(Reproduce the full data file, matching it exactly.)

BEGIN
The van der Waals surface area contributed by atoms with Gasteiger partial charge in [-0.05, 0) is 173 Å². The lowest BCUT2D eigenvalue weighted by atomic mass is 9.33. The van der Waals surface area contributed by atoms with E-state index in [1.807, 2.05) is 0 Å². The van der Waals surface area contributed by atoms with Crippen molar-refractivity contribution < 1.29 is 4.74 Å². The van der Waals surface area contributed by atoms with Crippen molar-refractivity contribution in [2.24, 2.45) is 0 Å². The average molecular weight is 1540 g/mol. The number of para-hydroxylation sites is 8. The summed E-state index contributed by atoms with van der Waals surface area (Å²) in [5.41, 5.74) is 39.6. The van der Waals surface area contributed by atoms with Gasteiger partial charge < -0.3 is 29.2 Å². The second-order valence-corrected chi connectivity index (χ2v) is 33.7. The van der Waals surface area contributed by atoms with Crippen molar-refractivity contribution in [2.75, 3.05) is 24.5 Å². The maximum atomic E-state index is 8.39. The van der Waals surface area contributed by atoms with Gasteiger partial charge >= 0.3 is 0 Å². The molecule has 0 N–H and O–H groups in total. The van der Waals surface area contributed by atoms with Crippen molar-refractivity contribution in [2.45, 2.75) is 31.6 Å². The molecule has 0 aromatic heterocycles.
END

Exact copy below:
The van der Waals surface area contributed by atoms with Gasteiger partial charge in [-0.05, 0) is 173 Å². The lowest BCUT2D eigenvalue weighted by atomic mass is 9.33. The van der Waals surface area contributed by atoms with E-state index in [1.807, 2.05) is 0 Å². The van der Waals surface area contributed by atoms with Crippen molar-refractivity contribution < 1.29 is 4.74 Å². The van der Waals surface area contributed by atoms with Crippen molar-refractivity contribution in [2.24, 2.45) is 0 Å². The average molecular weight is 1540 g/mol. The number of para-hydroxylation sites is 8. The summed E-state index contributed by atoms with van der Waals surface area (Å²) in [5.41, 5.74) is 39.6. The van der Waals surface area contributed by atoms with Gasteiger partial charge < -0.3 is 29.2 Å². The second-order valence-corrected chi connectivity index (χ2v) is 33.7. The van der Waals surface area contributed by atoms with Crippen molar-refractivity contribution in [2.75, 3.05) is 24.5 Å². The maximum atomic E-state index is 8.39. The van der Waals surface area contributed by atoms with Gasteiger partial charge >= 0.3 is 0 Å². The molecule has 0 N–H and O–H groups in total. The van der Waals surface area contributed by atoms with Crippen molar-refractivity contribution in [2.45, 2.75) is 31.6 Å². The molecule has 0 aromatic heterocycles.